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say that. i mean we have to get to a convention and when you get to the convention, it's going to be kind of a wide-open affair. >> pelley: how do you make the argument in america that the guy who get the most votes doesn't win? >> we've had 10 contested republican conventions, 10. and of the 10, only three times did the front-runner-- was the front-runner selected. seven times, it was somebody other than the front-runner. >> pelley: but you're number three. i can understand an argument-- >> so was lincoln. >> pelley: well, lincoln-- >> i'm not lincoln, but so was lincoln. >> pelley: and this ain't 1860, either. >> no, that's right. >> pelley: but, governor, you're not the front-runner. you're not second runner. you're way off, in third. >> right now. >> pelley: you could make an argument for the guy who came in second but that's not you. >> think of it this way-- coke, pepsi, kasich. you go to the store, you're with your spouse, and your spouse says, "i kind of like that kasich but i don't know that much about him."
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my message be able to be communicated, we're getting bigger crowds and that will translate into delegation and delegates will translate into momentum. >> pelley: what's your tax plan? who gets a tax cut? who will get a tax increase? >> we will lower. it's sort of the reagan plan, 28, 25, 10% with 15% capital gain and increasing the earned income tax credit so people at the bottom are going to have the incentives to be able to make more money without being punished. >> pelley: nobody gets a tax increase? >> no. >> pelley: do you tear out obamacare, root and branch, start all over again? >> you want to make sure anybody who has a preexisting condition can still get health insurance. that's absolutely critical. >> pelley: on foreign policy, we asked about isis, when he calls the barbarians. how do you destroy the barbarians, as you say? >> well, in the air and on the ground with an arab muslim coalition, like we had when we defeated saddam with western europe involved.
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on the ground, in syria, in iraq. >> sure. not designed to topple, not to be in the middle of a civil war, but basically to destroy isis. >>isis. >> pelley: the kasich white house is going to war. >> let me just say it's not the kasich white house. it's all the civilized world that needs to go to war. >> pelley: what hardship in your life formed your character? >> well, my parents were killed by a drunk driver, 1987. that was tough. i mean, tough is an understatement. as a kid, you know, i grew up in a blue collar town where if the wind blew the wrong way we saw people out of work. i mean, i had a great childhood but the most traumatic time in my life was the night i found out that one of my parents was dead and the other would be soon. >> pelley: where do we see your mom and dad in your campaign? >> probably, you know, in my heart and in my head. you know, my mother was very opinionated and very smart. undereducated, high school diploma, but came from a very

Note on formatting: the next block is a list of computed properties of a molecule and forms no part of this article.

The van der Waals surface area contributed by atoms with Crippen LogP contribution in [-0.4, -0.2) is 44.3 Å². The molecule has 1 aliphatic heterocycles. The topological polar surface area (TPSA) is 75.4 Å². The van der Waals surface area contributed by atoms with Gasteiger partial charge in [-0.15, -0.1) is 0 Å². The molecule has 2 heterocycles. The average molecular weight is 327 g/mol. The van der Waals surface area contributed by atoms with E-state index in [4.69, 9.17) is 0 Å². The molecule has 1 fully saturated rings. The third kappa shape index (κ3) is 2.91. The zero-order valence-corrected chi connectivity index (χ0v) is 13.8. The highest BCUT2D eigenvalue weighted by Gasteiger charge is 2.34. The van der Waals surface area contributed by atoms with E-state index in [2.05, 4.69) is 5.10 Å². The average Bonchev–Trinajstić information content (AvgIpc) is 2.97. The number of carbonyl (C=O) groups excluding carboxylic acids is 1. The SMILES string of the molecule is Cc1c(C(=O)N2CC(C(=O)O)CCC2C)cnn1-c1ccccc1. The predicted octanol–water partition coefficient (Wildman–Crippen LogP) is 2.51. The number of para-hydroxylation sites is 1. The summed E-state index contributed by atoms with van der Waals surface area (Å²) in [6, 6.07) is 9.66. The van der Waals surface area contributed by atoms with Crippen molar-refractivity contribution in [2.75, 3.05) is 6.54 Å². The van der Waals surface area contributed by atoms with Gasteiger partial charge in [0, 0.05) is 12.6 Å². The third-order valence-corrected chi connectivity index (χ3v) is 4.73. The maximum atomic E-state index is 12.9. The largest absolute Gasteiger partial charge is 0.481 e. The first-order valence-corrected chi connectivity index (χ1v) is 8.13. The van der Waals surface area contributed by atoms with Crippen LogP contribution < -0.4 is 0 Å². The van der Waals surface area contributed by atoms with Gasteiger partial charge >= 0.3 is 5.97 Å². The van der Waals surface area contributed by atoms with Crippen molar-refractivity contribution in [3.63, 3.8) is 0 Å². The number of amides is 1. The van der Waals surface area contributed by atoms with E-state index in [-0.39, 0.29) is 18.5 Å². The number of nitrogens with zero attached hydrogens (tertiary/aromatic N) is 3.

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my father had the twinkle in his eye, and he was the one that was connected to all the neighbors, as he delivered the mail, he delivered a lot more. delivered hope. and my mother always said, "johnny, shoot for the stars. change the world where you live." >> pelley: when you say you want to leave the convention united, can the party unite behind cruz? can the party unit behind trump? >> i think it's very, very hard for people to turn around relatively short period of time. listen, when i -- >>-->> pelley: so, no, the party captain unite behind cruz and trump. >> well, the party could unit. we can say, "this is our person." but at the end, can they win? and in virtually ever-- as you mentioned at the top, virtually every poll, i am only one that beats hillary clinton. >> pelley: if trump is the nominee, you're not going to work for him? you're not going to campaign for him? >> let's wait to see who we have as a nominee, and i'll let you know because that way we can have another interview. >> pelley: governor john kasich.